22.3 miles – Searing blue sky, honey-of-the-gods sunshine
I awoke at five. the air was still as the moment, alive with silence. The distant hills were already golden-rimmed in the morning sunshine. The perfection was disturbed only by the downy song of the pigeon or the cries of the lapwing or curlew (I still think it’s a shepherd whistling to his collie every time).
I sat up. I was drenched with sweat. Nothing for it but to put all my warm clothes on and make haste with tea and breakfast. (Body heat is the best way to get clothing dry.) I set off just before seven.
Some old roads settle into forgetfulness, slumbering in the woods, unseen by human eye, dreaming of their past glory. Others, like the one I’m following this morning, linger on but never quite enter the modern age, like benign grandparents helping, occasionally, a stray hiker or a farm Landrover on its way. They are often referenced as ‘byways, open to all traffic’ on maps, although with many, nothing short of a tractor or an army tank would stand a chance. They are some of the most charming paths I have taken.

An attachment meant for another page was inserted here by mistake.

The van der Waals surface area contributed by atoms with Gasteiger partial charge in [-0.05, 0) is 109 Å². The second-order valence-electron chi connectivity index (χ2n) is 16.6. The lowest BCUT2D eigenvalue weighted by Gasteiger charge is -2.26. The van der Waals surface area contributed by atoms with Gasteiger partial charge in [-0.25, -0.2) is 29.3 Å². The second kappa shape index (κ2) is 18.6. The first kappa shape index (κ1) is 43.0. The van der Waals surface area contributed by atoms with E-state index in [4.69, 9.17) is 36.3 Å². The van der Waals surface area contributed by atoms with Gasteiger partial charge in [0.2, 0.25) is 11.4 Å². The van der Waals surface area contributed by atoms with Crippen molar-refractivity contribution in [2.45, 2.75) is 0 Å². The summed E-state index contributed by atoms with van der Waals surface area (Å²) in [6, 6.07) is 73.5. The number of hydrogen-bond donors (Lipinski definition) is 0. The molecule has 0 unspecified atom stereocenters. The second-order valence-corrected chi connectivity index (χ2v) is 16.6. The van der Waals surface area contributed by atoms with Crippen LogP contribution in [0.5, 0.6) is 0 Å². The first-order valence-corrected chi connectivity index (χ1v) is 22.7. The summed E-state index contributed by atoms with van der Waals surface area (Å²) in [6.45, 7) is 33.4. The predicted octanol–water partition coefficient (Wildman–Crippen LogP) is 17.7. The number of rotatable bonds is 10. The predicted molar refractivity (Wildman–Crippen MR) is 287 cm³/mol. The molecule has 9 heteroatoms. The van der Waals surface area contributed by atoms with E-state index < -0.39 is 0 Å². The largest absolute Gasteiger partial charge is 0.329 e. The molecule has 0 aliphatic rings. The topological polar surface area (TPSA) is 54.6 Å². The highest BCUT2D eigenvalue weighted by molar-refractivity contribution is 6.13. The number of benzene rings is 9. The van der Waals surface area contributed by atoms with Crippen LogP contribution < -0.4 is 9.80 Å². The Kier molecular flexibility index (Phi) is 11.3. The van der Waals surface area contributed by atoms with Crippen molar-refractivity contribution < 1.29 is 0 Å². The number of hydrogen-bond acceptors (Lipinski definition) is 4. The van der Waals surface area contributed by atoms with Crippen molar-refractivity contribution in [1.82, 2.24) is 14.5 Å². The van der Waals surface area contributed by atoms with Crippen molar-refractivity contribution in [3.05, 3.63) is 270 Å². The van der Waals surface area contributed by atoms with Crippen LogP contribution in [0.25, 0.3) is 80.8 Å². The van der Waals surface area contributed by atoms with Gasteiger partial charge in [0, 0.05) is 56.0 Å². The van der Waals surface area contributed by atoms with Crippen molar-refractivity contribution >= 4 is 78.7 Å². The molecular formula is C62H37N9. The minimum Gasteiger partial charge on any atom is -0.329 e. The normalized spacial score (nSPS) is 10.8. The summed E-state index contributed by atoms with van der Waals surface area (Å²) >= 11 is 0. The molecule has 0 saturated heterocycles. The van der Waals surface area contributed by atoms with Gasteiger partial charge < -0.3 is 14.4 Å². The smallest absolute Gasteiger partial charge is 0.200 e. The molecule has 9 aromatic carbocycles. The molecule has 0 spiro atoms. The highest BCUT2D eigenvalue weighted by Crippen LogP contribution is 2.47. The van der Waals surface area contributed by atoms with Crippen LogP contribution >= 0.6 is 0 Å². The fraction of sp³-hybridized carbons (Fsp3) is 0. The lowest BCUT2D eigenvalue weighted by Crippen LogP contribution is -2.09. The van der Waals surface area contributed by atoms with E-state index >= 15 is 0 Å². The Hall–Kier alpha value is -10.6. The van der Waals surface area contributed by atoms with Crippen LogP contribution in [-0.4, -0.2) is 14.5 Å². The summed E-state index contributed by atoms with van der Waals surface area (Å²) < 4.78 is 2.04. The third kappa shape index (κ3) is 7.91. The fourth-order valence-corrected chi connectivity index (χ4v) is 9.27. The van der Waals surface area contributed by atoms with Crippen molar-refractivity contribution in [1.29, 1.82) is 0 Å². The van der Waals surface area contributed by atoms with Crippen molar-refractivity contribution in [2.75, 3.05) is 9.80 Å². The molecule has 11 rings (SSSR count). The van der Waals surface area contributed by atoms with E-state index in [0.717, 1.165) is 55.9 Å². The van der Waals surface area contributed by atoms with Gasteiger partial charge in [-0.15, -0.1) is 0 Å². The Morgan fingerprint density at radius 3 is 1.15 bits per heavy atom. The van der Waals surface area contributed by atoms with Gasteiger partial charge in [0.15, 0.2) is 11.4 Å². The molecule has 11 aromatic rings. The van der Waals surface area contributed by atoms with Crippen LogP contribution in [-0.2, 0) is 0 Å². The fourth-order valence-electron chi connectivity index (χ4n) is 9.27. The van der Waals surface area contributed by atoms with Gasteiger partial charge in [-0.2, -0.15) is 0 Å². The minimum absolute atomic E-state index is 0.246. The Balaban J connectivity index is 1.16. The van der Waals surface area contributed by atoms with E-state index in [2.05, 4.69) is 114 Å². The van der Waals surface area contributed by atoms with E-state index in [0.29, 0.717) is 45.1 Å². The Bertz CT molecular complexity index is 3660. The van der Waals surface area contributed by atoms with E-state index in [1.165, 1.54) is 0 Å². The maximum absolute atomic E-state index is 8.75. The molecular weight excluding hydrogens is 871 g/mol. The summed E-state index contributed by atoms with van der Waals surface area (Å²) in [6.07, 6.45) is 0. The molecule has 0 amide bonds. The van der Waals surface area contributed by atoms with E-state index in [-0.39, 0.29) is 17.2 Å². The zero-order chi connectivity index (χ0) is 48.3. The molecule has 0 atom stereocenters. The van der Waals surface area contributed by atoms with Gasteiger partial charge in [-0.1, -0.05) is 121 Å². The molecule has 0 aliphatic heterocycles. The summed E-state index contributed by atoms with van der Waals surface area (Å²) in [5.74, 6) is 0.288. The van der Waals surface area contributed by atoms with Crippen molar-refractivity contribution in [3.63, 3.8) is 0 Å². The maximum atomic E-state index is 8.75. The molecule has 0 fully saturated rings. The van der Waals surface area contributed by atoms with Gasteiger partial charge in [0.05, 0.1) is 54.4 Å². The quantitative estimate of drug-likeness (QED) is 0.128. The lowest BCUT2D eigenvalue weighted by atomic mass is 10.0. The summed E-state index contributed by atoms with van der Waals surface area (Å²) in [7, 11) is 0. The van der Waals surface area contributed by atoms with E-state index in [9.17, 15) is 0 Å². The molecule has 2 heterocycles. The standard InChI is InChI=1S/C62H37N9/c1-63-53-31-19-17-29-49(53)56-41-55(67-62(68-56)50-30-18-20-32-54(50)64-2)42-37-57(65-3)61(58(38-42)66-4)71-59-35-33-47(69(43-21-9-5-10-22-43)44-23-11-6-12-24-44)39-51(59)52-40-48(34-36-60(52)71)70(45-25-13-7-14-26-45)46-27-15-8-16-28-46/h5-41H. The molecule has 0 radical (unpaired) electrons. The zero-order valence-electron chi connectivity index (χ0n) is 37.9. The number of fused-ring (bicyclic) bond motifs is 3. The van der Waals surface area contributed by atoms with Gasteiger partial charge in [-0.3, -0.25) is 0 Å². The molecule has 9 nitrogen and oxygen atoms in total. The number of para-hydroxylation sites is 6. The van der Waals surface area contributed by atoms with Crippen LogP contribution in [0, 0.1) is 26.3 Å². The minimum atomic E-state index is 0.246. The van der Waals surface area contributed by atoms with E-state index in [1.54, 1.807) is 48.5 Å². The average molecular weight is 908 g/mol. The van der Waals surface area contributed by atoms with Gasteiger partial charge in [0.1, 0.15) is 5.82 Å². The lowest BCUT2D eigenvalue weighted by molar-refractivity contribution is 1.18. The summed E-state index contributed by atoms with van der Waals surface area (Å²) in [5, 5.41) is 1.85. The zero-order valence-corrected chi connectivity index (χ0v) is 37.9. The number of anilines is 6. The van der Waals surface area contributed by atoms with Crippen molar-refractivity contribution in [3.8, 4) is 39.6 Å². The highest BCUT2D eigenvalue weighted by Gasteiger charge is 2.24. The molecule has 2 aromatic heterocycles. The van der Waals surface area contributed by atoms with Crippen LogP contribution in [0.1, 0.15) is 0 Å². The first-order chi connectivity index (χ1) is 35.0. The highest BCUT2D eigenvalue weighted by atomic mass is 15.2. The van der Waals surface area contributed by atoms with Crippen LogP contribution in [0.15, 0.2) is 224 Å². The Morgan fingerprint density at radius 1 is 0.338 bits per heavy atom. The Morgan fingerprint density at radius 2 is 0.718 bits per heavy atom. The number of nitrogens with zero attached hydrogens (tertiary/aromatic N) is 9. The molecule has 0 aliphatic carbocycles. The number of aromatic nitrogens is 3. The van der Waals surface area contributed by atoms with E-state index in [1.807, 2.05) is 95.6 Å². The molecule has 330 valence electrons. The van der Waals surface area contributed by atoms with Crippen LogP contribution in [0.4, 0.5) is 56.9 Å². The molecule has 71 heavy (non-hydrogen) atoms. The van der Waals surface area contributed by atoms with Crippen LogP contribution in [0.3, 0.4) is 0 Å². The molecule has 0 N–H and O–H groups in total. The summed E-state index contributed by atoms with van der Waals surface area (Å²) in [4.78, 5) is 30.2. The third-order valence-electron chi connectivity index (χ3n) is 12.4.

The four miles between Buckden and Kettlewell were some of the most sublime I have encountered on my walk. I followed the River Wharf south, where midges were caught in beams of sunlight above the placid water. I trod rich pastures, where shade-seeking sheep and cud-munching cattle shared a desire to move as little as possible in the heat.
The afternoon was hardly less beautiful, the lane now passing under the shade of trees. With hardly a cloud in the sky and the temperature around 25C, I made sure of taking tea or water at each of my four stops.
The Lister Arms at Malham offers the thirsty six handpumps to choose from; the two beers I tried were fabulous. Kirby Lonsdale ‘Momentum’ is the finest beer of the walk in England so far; it tantalised the back of my throat with its clever, cheeky hopping, somehow reminiscent of summer hay lofts.
An exceptional day!